Action of moving around on the water with your boat.



This is wind that blows inland from the sea. It is ideal for surfing because it creates hollow waves but it can be dangerous because it pushes you out to sea.


This is wind that blows inland from the sea. A surfer's nemesis because it creates a lot of chop if it is strong; it is however reassuring when paddling at sea because it brings you back to shore.


Term which refers to the side of the canoe where we paddle (right onside = right side; left onside = left side).



Instrument which is used to move and propel the canoe or kayak.

Palm grip

This is a canoeing term for a shape of handle at the top of a single-blade paddle. The ergonomics of this handle are very important because it must be comfortable but also allow a firm grip when the paddle is in the water.


Literally "pound-force per square inch," psi is the measurement of pressure when inflating the kayak. Generally, crafts are inflated between 1.5 psi (0.1 bar).



Submerged part of a river.


Observation of the river, carried out on foot on the banks, to analyse the characteristics of the current, counter-current, obstacles, waves, etc.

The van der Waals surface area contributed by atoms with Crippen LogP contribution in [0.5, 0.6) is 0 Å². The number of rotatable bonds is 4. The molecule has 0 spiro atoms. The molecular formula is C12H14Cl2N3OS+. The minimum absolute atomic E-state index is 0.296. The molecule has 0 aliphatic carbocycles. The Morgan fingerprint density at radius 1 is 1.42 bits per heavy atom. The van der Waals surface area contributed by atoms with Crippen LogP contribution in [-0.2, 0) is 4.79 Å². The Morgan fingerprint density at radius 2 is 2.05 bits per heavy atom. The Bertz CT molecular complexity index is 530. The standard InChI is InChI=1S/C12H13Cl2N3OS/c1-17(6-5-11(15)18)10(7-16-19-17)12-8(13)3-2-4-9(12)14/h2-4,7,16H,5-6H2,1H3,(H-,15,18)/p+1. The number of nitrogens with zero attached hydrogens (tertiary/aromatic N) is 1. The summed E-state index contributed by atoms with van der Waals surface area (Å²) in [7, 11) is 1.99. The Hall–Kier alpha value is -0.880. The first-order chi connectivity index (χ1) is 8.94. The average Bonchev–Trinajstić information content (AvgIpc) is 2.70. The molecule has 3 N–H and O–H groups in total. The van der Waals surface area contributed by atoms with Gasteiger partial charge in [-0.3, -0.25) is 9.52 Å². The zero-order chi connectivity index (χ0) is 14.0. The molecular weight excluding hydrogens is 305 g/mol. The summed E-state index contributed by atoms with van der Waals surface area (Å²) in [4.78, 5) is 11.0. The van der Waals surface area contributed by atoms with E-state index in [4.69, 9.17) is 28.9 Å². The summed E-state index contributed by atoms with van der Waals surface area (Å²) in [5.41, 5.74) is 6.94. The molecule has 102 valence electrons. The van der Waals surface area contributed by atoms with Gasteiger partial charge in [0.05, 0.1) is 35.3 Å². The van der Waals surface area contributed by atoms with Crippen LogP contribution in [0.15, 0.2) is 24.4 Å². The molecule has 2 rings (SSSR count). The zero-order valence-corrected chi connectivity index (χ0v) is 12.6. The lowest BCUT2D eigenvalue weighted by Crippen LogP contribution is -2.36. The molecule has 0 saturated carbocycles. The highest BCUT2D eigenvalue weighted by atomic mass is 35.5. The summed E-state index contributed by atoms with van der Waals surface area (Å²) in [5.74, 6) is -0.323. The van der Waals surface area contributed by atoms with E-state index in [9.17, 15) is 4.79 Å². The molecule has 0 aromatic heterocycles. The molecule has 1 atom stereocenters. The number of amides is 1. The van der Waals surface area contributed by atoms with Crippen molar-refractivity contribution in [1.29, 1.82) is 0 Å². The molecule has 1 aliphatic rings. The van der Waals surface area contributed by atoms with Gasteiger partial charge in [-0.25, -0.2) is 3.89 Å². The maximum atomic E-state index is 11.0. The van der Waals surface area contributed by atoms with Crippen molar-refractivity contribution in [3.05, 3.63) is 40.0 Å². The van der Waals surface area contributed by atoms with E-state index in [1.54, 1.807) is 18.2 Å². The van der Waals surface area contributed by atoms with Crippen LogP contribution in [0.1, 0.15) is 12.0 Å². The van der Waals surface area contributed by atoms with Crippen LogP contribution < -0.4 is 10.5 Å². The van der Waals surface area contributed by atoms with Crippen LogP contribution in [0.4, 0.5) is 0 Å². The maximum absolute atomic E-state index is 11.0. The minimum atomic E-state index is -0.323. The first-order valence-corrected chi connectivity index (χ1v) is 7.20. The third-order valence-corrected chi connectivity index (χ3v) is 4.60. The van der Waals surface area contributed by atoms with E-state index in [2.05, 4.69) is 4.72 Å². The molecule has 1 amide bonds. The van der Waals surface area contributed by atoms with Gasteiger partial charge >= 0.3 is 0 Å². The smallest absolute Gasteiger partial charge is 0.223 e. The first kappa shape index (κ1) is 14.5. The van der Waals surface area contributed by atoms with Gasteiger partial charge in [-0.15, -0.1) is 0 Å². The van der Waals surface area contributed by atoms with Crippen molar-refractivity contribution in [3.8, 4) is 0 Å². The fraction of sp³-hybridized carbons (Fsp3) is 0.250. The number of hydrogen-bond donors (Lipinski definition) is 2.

Action which involves engaging in the main river flow by passing from the counter-current to the current, in other words, from the rise to the descent of the river.


One of the most dangerous water movements (with siphons). It is found at the outlets of dams and base of falls. This type of water movement traps kayakers and forces them underwater, pushes them back up, and repeats (washing machine).


All the adjustments of your boat. E.g., the distance between the footrests and the seat.


Rodeo or freestyle is a discipline in canoeing/kayaking which involves performing acrobatics in whitewater, with a kayak or canoe. The aim in competitions is to perform as many manoeuvres as possible in 45 seconds in a wave or a roll.


Turn over, capsize. Colloquially speaking, we also say to go for a dip.



A sit-on-top kayak always has an outlet at the back that uses the speed of the kayak to create suction to automatically drain water that gets into the kayak.


Lower part of the boat, a part of which is immersed in the water and which ensures buoyancy.


These are neoprene salopettes with short legs. This type of wetsuit is perfectly suited to the practice of canoeing/kayaking because it leaves the shoulders completely free to move as you paddle.


The shovel is the lower part of the paddle used to propel and steer the canoe.


This refers to deckless kayaks on which we “sit on top” and not inside. This type of kayak can therefore never fill with water and is unsinkable and self-bailing. This shape is found in the majority of rigid leisure kayaks.


Equipment positioned on the coaming which makes the boat completely watertight.

Skirt removal

Removing the skirt on the craft.